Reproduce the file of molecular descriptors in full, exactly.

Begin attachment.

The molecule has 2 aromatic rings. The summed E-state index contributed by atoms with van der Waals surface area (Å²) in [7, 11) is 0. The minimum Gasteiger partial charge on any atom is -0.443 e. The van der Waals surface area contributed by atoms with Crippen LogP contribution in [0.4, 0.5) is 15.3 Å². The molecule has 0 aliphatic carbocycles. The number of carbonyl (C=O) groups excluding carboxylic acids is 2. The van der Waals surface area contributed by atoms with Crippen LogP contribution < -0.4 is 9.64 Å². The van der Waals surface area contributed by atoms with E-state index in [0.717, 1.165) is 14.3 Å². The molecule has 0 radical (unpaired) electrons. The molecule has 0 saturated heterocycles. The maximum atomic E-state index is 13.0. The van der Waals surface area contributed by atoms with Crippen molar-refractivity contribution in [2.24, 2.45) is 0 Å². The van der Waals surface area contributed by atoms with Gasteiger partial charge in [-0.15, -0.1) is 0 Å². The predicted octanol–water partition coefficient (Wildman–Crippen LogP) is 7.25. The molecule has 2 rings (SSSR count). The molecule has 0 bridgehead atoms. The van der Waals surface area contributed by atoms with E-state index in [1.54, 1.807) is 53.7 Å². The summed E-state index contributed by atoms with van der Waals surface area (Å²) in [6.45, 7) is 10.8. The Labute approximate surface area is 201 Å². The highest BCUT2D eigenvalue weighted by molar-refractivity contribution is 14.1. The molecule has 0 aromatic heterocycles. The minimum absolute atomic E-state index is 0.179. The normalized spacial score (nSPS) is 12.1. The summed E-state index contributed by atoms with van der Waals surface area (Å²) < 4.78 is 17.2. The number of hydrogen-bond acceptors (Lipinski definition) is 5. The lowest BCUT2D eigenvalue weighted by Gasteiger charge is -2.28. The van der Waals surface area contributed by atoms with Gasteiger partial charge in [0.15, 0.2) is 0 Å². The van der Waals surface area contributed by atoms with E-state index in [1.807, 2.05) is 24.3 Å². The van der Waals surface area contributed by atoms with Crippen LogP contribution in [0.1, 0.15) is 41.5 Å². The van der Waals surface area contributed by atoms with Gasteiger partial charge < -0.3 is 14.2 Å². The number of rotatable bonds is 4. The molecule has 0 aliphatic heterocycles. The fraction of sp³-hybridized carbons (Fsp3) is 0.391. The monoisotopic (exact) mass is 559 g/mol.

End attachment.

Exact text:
The molecule has 2 aromatic rings. The summed E-state index contributed by atoms with van der Waals surface area (Å²) in [7, 11) is 0. The minimum Gasteiger partial charge on any atom is -0.443 e. The van der Waals surface area contributed by atoms with Crippen LogP contribution in [0.4, 0.5) is 15.3 Å². The molecule has 0 aliphatic carbocycles. The number of carbonyl (C=O) groups excluding carboxylic acids is 2. The van der Waals surface area contributed by atoms with Crippen LogP contribution < -0.4 is 9.64 Å². The van der Waals surface area contributed by atoms with E-state index in [0.717, 1.165) is 14.3 Å². The molecule has 0 radical (unpaired) electrons. The molecule has 0 saturated heterocycles. The maximum atomic E-state index is 13.0. The van der Waals surface area contributed by atoms with Crippen molar-refractivity contribution in [2.24, 2.45) is 0 Å². The van der Waals surface area contributed by atoms with Gasteiger partial charge in [-0.15, -0.1) is 0 Å². The predicted octanol–water partition coefficient (Wildman–Crippen LogP) is 7.25. The molecule has 2 rings (SSSR count). The molecule has 0 bridgehead atoms. The van der Waals surface area contributed by atoms with E-state index in [1.54, 1.807) is 53.7 Å². The summed E-state index contributed by atoms with van der Waals surface area (Å²) in [6.45, 7) is 10.8. The Labute approximate surface area is 201 Å². The highest BCUT2D eigenvalue weighted by molar-refractivity contribution is 14.1. The molecule has 0 aromatic heterocycles. The minimum absolute atomic E-state index is 0.179. The normalized spacial score (nSPS) is 12.1. The summed E-state index contributed by atoms with van der Waals surface area (Å²) < 4.78 is 17.2. The number of hydrogen-bond acceptors (Lipinski definition) is 5. The lowest BCUT2D eigenvalue weighted by Gasteiger charge is -2.28. The van der Waals surface area contributed by atoms with Gasteiger partial charge in [0.15, 0.2) is 0 Å². The van der Waals surface area contributed by atoms with E-state index in [1.807, 2.05) is 24.3 Å². The van der Waals surface area contributed by atoms with Crippen LogP contribution in [0.1, 0.15) is 41.5 Å². The van der Waals surface area contributed by atoms with Gasteiger partial charge < -0.3 is 14.2 Å². The number of rotatable bonds is 4. The molecule has 0 aliphatic heterocycles. The fraction of sp³-hybridized carbons (Fsp3) is 0.391. The monoisotopic (exact) mass is 559 g/mol.